P2P – The Indie Uprising and Reemergence of Adventure Games
The indie game scene has been gathering steam over the last few years; smaller development studios are now able to distribute their games on bigger platforms and are able to reach mainstream audiences. Conventions like PAX dedicate locations for indie developers and millions of gamers have played and thoroughly enjoyed their share of indie excellence.
It’s amazing to see the shift within the game industry and consumers; while the Triple-A titles will still sell, more and more gamers are starting to realize that they CAN find indie games that tackle social issues, games that take creative risks, and games that affect them on personal and emotional levels just like their favourite books and films. Fellow JTM writer Jordan Shaw and I recently had a conversation about the indie uprising, the reemergence of adventure games, as well as indie’s impact on the industry.
Jordan Shaw: What do you think about Ouya? Do you think it has the potential to have an impact on the next gen?
Jan Hutchings: As an indie publishing space, I think the OUYA will make an impact in the industry once it releases. How big of an impact thought depends on the state of the industry at that point in time. Though it’s interesting to see that Sony has also started wading through those waters after Journey’s success. OUYA’s pull is that it’s open to everyone so you’ll see a lot of lower budget productions that have high creativity and gameplay experiences that differ from console offerings.
Jordan Shaw: If it winds up like the Xbox Indie market though, God help us. There’s something to be said for at least a modicum of curation. I feel like low-to-medium budget indie games are just starting to hit their stride though – I wonder if this next year will be the year where we see the sales of the next Journey or Papo and Yo actually compete with triple-A titles.
Jan Hutchings: The Xbox Indie Market flopped because Microsoft didn’t exactly know where they stood on the indie front. As well, the Xbox dashboard’s search functionality doesn’t lend itself well for the indie store. It’s hard to find the truly great games without having to wade through the overabundance of crap that permeates the store front. Even the ‘Most Popular’ filter pulls up the countless minecraft and endless running clones before you get to games like Breath of Death, White Noise, and Cthulu Saves The World.
Oh and I think you’re right there, you’ll definitely see a lot more “Triple-A Indie” titles that’ll be looked at comparatively with the big budget titles. Journey and Walking Dead were the first ones, and “Triple-A Indie” titles (that have a premium price of $14.99 – $19.99) will become a standard as the industry moves forward especially in the next-generation where platforms like the PS4 allows developers to self-publish their games onto the digital storefront.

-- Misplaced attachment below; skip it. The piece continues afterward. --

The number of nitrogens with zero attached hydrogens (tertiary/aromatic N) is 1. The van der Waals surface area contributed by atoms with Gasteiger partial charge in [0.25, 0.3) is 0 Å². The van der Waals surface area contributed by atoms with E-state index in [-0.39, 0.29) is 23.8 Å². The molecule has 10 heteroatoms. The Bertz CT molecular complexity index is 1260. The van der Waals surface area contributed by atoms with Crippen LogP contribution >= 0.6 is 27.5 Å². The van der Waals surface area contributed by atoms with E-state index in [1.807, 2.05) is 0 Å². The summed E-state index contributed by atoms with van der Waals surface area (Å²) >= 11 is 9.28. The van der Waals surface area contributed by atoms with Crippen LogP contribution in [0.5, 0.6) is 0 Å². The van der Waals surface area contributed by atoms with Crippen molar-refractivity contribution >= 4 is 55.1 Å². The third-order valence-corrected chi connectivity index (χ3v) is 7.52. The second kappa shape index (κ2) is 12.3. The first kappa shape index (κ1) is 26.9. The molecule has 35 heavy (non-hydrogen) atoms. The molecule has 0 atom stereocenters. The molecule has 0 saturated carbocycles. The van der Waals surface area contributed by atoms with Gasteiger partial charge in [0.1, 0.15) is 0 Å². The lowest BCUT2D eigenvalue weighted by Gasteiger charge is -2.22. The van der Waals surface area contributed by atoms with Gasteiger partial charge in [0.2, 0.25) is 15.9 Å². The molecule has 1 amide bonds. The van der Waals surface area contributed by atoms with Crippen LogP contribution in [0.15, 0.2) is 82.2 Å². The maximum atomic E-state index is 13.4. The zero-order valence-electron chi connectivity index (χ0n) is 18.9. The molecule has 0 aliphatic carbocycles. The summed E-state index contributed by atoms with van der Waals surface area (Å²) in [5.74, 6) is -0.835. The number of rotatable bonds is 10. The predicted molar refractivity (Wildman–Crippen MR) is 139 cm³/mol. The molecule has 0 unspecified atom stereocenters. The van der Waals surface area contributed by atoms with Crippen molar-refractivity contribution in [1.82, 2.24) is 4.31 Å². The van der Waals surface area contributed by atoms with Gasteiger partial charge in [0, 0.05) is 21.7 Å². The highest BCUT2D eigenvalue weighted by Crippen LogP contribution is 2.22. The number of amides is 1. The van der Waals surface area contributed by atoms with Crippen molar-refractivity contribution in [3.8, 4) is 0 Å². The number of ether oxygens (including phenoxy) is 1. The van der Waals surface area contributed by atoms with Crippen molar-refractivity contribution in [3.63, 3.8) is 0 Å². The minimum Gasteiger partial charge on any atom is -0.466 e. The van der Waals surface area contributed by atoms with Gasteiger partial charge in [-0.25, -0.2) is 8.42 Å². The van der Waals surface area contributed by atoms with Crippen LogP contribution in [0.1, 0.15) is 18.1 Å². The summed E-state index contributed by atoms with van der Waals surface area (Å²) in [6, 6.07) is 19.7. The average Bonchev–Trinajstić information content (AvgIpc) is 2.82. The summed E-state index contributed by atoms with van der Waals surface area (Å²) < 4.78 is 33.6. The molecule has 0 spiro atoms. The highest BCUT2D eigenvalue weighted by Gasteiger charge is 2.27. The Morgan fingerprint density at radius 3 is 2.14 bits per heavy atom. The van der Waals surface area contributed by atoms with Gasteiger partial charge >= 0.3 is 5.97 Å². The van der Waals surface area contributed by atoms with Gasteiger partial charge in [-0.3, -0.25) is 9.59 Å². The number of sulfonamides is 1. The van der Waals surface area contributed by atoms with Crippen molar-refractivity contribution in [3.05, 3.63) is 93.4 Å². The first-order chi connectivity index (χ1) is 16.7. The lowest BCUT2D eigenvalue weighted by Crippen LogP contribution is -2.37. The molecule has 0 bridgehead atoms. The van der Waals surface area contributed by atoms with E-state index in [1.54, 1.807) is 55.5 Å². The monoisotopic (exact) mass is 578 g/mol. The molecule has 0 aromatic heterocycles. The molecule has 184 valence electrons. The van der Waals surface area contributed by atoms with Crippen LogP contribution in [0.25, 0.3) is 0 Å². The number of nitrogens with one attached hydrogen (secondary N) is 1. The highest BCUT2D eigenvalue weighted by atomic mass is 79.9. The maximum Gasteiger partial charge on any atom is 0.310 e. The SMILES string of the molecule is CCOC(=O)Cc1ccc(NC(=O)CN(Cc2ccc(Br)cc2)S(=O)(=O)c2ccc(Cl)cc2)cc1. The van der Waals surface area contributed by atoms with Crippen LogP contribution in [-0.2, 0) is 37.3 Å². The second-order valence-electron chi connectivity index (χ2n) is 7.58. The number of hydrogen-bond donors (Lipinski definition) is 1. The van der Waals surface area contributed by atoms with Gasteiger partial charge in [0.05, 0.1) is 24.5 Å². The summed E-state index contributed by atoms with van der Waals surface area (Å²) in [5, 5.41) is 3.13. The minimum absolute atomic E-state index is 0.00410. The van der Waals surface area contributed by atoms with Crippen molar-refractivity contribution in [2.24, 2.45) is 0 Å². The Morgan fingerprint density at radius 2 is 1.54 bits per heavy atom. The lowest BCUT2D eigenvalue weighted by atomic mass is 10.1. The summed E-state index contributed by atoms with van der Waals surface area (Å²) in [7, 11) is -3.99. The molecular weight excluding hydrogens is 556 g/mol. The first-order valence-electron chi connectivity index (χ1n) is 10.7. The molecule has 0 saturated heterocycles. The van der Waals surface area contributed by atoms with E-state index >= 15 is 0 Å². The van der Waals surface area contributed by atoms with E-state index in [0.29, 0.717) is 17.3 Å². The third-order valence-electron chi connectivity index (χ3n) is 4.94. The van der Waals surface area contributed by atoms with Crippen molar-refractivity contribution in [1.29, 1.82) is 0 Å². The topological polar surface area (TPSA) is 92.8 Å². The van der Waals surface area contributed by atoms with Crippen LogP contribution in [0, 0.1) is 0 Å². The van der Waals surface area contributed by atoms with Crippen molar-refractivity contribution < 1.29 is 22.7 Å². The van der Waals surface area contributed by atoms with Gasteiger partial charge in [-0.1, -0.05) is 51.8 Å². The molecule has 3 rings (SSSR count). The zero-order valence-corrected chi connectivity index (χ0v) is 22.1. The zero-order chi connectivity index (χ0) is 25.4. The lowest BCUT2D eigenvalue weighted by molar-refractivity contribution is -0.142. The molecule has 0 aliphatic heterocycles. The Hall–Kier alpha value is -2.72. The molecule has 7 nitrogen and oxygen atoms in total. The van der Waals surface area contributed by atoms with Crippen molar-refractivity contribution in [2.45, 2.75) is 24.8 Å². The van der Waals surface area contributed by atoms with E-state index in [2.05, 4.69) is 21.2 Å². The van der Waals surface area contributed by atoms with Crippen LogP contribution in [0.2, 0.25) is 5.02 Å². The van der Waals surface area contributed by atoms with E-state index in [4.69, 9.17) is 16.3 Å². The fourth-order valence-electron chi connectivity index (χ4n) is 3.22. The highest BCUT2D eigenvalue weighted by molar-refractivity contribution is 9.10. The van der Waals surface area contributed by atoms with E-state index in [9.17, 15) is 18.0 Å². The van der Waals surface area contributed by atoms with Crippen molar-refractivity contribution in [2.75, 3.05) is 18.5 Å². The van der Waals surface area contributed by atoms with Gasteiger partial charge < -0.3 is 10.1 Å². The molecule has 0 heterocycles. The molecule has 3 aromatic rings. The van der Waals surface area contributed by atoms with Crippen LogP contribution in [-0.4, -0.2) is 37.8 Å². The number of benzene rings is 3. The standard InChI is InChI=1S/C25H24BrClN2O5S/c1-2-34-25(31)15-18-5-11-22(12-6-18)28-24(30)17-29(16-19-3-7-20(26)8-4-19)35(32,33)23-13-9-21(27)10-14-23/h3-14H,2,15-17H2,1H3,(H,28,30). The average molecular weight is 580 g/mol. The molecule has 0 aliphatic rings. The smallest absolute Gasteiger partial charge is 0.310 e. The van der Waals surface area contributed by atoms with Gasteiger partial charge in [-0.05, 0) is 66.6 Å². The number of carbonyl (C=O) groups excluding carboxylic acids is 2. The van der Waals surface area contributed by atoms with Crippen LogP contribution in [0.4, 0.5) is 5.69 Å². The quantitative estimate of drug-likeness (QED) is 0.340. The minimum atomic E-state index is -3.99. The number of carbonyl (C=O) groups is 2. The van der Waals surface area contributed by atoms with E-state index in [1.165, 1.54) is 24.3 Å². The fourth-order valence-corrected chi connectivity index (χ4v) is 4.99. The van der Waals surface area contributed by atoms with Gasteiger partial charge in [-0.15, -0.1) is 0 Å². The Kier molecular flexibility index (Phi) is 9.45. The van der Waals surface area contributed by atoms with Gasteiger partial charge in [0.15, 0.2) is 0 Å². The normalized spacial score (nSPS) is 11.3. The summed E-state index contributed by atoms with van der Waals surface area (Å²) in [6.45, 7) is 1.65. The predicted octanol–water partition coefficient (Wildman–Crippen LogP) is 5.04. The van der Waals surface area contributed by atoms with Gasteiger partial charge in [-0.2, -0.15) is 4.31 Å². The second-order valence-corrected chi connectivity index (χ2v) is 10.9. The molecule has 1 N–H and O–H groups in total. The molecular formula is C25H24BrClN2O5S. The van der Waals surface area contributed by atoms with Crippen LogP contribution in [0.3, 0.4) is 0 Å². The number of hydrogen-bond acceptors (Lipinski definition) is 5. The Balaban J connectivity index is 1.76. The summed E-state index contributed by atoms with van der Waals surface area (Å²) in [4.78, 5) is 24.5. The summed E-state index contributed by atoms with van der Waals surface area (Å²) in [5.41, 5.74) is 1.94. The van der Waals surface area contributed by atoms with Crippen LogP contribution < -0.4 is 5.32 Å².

Jordan Shaw: Half of Kotaku’s contenders for best game last year were indies; I think it was a bit of a statement myself, but it does show that the game is starting to change. I love that it’s causing the re-emergence of the adventure game genre. That alone makes me very happy. My wife and I are currently playing through Telltale’s The Walking Dead together – it’s terrific, some of the best gaming experiences I’ve had.
Jan Hutchings: Yeah, Not enough good things can be said about the re-emergence of the adventure genre. I’ve had so much good memories playing horror adventure titles like Missing and Still Live. I can’t forget Scratches because scared the bajeezues out of me. Oh and the fact that there’s multiple ways of playing some of these adventure games and how many of them tailor experiences to your decisions also lengthens the game’s shelf life. Any memorable moments with The Walking Dead?
Jordan Shaw: Hmm, I think some of the decisions that you have to make. My wife isn’t all that decisive a person naturally, and I generally let her use the controller while I offer suggestions. There’s a scene partway through the second chapter where you must choose to save one person or another. The panic in the room was palpable, and really made you feel as if your choice mattered in a deep way.
My wife was sitting there frozen with the controller until I told her my suggestion. In the nick of time she carried it out, but it left both of us feeling drained.. which in this situation was a good thing, I think.
Jan Hutchings: Yeah its been a while where the game’s panic affected people personally. I think The Walking Dead, Papo & Yo, and even Amnesia: The Dark Descent were a few games that had my palms sweating and had me carefully considering my options before making any decisions.
Jordan Shaw: I just hope that other games emerge in the genre which can give similar emotions in different ways, you know? I want to feel the joy I felt playing Curse of Monkey Island for the first time, or the sense of adventure that I used to get from Kings Quest V until I beat it five times.
Jan Hutchings: I think it’s there just like in Far Cry 3 and in Mass Effect (when it’s at it’s best).
Jordan Shaw: Maybe so… I just like the slower pace. I would love a game that is set in a fantasy world, but is mostly exploring and interacting with NPCs, with a little combat on the side. Skyrim is the closest thing for me, but gets the order mixed up – it does combat first, then exploration, then interaction dead last.
Jordan Shaw: Yeah, I know.. but Journey did well in the marketplace, so maybe there’s hope yet.
————– Conversation End ——————–
What’s your take on the independent game scene? Do you think indie games will become a major draw in the future of the game industry?